5. PROTEOMIC APPROACHES: CONTEMPORARY METHODOLOGIES APPLICABLE TO STEM CELL BIOLOGY

5.1. Mass Spectrometry and Its Use

MS has become one of the most powerful tools for protein identification in cell biology. Mass spectrometers are versatile instruments that come in many different types for multiple applications. Nevertheless, they share one basic concept: they all determine the mass of protein products that can then be used to infer identity. Detection of peptides and proteins by MS is enabled by so-called “soft ionization” techniques, such as electrospray (ES) and matrix-assisted laser desorption/ionization (MALDI), which brings these molecules from the solid to the gas phase without destroying them. Protein identification generally does not occur by measuring the mass of the intact protein because its mass alone is usually not distinctive enough to allow a unique assignment. Rather, proteins are digested with proteases such as trypsin, producing peptides that can then be introduced in the mass spectrometer. This has two distinct advantages: first, it produces an assembly of masses (also called a “peptide fingerprint”), which collectively indicate a unique protein. Second, peptides can be fragmented in the mass spectrometer (much more easily than proteins), generating peptide fragments that can be used to deduce a peptide sequence. The latter approach increases the specificity of protein identification tremendously, especially if multiple peptides can be fragmented per protein. It is for this reason that this technique, known as “tandem MS” (where “tandem” denotes the subsequent mass analysis of a peptide and its fragments) now dominates in the field of proteomics. Collectively, a wide range of mass spectrometers are available, each of which can be used for specific research questions (e.g., protein quantification, PTMs, etc.). Table 1 lists the distinguishing features of some of the most current instruments. Table 2 describes their utility in the field of proteomics, along with some examples of how they have been applied in the area of developmental biology.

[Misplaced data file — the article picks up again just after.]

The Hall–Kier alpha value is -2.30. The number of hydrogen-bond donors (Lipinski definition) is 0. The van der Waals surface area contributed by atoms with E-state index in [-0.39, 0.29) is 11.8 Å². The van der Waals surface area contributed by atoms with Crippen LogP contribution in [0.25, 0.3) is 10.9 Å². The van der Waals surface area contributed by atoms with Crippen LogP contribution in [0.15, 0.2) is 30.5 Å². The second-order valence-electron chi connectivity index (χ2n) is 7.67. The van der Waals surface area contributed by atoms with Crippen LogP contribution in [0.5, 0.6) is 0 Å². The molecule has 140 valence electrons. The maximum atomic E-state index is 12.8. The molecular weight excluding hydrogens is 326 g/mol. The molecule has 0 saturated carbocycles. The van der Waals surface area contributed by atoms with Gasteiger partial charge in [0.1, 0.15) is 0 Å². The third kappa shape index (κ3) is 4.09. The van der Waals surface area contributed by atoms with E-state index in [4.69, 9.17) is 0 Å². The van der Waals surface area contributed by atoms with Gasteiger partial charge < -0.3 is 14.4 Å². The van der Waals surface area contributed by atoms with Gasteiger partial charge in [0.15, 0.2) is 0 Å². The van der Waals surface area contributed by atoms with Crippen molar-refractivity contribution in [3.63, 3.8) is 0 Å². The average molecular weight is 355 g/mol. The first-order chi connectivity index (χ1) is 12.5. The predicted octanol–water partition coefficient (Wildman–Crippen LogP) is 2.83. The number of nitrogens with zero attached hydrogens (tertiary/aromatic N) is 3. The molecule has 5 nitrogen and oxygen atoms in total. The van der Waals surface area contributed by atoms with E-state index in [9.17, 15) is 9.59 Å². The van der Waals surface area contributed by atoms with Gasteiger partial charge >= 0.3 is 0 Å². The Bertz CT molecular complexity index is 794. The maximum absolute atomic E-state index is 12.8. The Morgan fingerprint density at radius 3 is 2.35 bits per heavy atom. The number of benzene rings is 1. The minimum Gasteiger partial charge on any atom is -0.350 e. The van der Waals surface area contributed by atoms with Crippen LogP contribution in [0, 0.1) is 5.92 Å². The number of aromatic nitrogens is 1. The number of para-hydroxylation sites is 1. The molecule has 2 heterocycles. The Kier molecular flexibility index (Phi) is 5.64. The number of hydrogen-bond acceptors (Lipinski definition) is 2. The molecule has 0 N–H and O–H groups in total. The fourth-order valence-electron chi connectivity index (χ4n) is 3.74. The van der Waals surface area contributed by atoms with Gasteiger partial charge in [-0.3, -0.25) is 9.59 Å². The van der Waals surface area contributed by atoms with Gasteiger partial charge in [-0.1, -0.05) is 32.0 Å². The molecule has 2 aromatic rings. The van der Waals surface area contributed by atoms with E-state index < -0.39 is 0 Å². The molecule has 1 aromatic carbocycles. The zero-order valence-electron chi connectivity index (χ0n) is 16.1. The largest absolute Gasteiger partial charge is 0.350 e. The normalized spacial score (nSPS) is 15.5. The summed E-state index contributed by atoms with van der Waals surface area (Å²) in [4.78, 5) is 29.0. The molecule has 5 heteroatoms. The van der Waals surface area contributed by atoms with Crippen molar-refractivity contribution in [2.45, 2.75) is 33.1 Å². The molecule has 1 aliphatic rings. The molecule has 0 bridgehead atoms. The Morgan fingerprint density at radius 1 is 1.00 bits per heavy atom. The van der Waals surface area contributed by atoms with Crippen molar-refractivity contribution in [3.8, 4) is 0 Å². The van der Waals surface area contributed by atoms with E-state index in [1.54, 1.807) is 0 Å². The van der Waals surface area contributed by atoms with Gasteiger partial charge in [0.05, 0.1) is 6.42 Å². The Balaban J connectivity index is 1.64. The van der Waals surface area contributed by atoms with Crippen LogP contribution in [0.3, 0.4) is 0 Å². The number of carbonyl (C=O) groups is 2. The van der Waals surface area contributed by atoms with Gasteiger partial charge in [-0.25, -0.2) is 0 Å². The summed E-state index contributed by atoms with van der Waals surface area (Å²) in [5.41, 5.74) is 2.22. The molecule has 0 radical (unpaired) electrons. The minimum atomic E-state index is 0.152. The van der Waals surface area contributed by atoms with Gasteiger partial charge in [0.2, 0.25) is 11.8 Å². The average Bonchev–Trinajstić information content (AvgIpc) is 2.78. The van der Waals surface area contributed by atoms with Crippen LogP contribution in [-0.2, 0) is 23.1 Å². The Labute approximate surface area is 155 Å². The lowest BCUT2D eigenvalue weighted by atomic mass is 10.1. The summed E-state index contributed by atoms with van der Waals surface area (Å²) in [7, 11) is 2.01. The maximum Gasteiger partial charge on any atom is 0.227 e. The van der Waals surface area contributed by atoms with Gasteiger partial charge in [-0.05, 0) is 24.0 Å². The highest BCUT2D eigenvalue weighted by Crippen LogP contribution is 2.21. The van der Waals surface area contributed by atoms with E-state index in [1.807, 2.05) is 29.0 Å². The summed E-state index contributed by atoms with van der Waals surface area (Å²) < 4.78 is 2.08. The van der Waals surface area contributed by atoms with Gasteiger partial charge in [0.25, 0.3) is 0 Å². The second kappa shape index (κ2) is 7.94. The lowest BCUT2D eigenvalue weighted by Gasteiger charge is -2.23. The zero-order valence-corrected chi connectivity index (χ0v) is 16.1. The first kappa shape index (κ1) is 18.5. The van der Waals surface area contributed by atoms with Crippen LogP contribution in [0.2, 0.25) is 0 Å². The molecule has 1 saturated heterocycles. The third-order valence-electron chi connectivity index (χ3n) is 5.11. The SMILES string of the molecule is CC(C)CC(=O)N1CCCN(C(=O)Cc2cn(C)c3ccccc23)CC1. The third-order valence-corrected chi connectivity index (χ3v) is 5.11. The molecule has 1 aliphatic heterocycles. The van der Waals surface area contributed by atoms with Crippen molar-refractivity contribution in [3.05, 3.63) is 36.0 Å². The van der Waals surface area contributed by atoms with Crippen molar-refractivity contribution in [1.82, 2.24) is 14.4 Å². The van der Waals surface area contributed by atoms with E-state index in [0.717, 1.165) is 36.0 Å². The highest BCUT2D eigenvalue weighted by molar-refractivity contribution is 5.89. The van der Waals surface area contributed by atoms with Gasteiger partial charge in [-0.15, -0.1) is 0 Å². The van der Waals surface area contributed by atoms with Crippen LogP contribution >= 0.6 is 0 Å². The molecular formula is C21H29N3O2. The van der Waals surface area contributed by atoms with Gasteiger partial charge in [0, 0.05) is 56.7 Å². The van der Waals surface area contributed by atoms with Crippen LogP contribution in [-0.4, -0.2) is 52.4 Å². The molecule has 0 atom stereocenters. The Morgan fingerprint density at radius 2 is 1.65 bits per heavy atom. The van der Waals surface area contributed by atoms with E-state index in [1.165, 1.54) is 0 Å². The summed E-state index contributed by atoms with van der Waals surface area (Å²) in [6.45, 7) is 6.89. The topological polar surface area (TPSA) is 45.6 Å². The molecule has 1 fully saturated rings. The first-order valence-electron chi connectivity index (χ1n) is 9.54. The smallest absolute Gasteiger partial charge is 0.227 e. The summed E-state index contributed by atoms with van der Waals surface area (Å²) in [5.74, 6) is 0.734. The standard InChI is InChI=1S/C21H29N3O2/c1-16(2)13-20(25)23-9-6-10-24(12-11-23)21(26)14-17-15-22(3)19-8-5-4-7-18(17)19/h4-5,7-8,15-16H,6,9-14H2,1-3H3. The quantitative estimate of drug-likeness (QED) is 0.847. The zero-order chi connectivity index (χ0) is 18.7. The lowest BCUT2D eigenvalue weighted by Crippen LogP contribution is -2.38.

Table 1.

Characteristics of contemporary mass spectrometers

Table 2.

Mass spectrometers and their use in proteomics research

Although MS is one of the key components in proteomics, a number of other developments in accessory techniques have critically contributed to disclosing ever-increasing parts of the proteome. This includes many aspects of proteomic workflows, such as sample preparation, protein and peptide separation, and bioinformatic tools for protein identification, quantification, and data mining (Fig. 1). Some of the challenges that have been met (and that continue to be addressed) are relevant for any proteomic application, whereas others are of particular importance for developmental biology. Therefore, we will briefly mention some of these challenges as well as possible solutions, before describing their application in the field of stem cell biology and mammalian development.

Figure 1.

Workflow for the proteomic analysis of biological samples, from sample preparation to biological validation. The indicated techniques are a nonexhaustive list of examples, which often are used in combination.

6. CHALLENGES IN CHARTING PROTEOMES

If two features stand out distinguishing the proteome from the genome, they are its complexity and dynamic range. Complexity indicates the enormous variation in protein entities that, by far, outnumber the number of genes in the genome. This is caused by the many ways proteins can be processed posttranscriptionally, e.g., by splicing, truncation, or one of several hundred other PTMs. In particular, the decoration of proteins by modifications in a combinatorial way increases the number of protein entities exponentially. For instance, the ~15 modifications that are known to occur in the tail of Histone 3 alone (Kouzarides 2007) would result in 215 (~32,000) possible combinations (at least in theory), thereby exceeding the number of genes in mammalian genomes. In turn, this number is dwarfed by proteins containing >100 phosphorylation sites (Gnad et al. 2007), which could produce up to 2100 combinations.

On top of this complexity comes dynamic range, indicating that protein concentration (or copy number) can vary widely among protein species. It is estimated that protein concentration in serum spans 12 orders of magnitude (Anderson and Anderson 2002). For yeast (Picotti et al. 2009) and mammalian cells (Schwanhausser et al. 2011) there is experimental evidence that proteins vary in copy number >6 orders of magnitude. Furthermore, there is no even distribution along this range, because in mammalian cells the 25 most abundant proteins make up 25% of the cellular protein mass, whereas the lower quartile is populated by thousands of proteins (Schwanhausser et al. 2011).